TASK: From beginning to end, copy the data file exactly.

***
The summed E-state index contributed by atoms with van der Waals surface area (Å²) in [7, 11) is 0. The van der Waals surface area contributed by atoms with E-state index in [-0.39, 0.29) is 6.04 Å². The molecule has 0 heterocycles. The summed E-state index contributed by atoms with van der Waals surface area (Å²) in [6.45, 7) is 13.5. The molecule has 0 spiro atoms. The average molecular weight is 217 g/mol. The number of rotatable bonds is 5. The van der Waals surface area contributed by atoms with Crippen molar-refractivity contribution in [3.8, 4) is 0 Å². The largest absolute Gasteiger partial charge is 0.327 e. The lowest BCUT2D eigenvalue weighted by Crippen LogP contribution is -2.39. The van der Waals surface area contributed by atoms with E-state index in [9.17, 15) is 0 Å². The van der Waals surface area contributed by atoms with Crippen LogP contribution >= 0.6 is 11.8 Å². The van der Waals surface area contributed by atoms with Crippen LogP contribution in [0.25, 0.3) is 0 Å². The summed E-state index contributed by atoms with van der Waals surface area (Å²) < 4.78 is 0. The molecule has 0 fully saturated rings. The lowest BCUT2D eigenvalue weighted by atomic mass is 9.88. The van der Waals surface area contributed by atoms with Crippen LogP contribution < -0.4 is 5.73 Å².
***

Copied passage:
The summed E-state index contributed by atoms with van der Waals surface area (Å²) in [7, 11) is 0. The van der Waals surface area contributed by atoms with E-state index in [-0.39, 0.29) is 6.04 Å². The molecule has 0 heterocycles. The summed E-state index contributed by atoms with van der Waals surface area (Å²) in [6.45, 7) is 13.5. The molecule has 0 spiro atoms. The average molecular weight is 217 g/mol. The number of rotatable bonds is 5. The van der Waals surface area contributed by atoms with Crippen molar-refractivity contribution in [3.8, 4) is 0 Å². The largest absolute Gasteiger partial charge is 0.327 e. The lowest BCUT2D eigenvalue weighted by Crippen LogP contribution is -2.39. The van der Waals surface area contributed by atoms with E-state index in [9.17, 15) is 0 Å². The van der Waals surface area contributed by atoms with Crippen LogP contribution >= 0.6 is 11.8 Å². The van der Waals surface area contributed by atoms with Crippen LogP contribution in [0.25, 0.3) is 0 Å². The summed E-state index contributed by atoms with van der Waals surface area (Å²) < 4.78 is 0. The molecule has 0 fully saturated rings. The lowest BCUT2D eigenvalue weighted by atomic mass is 9.88. The van der Waals surface area contributed by atoms with Crippen LogP contribution < -0.4 is 5.73 Å².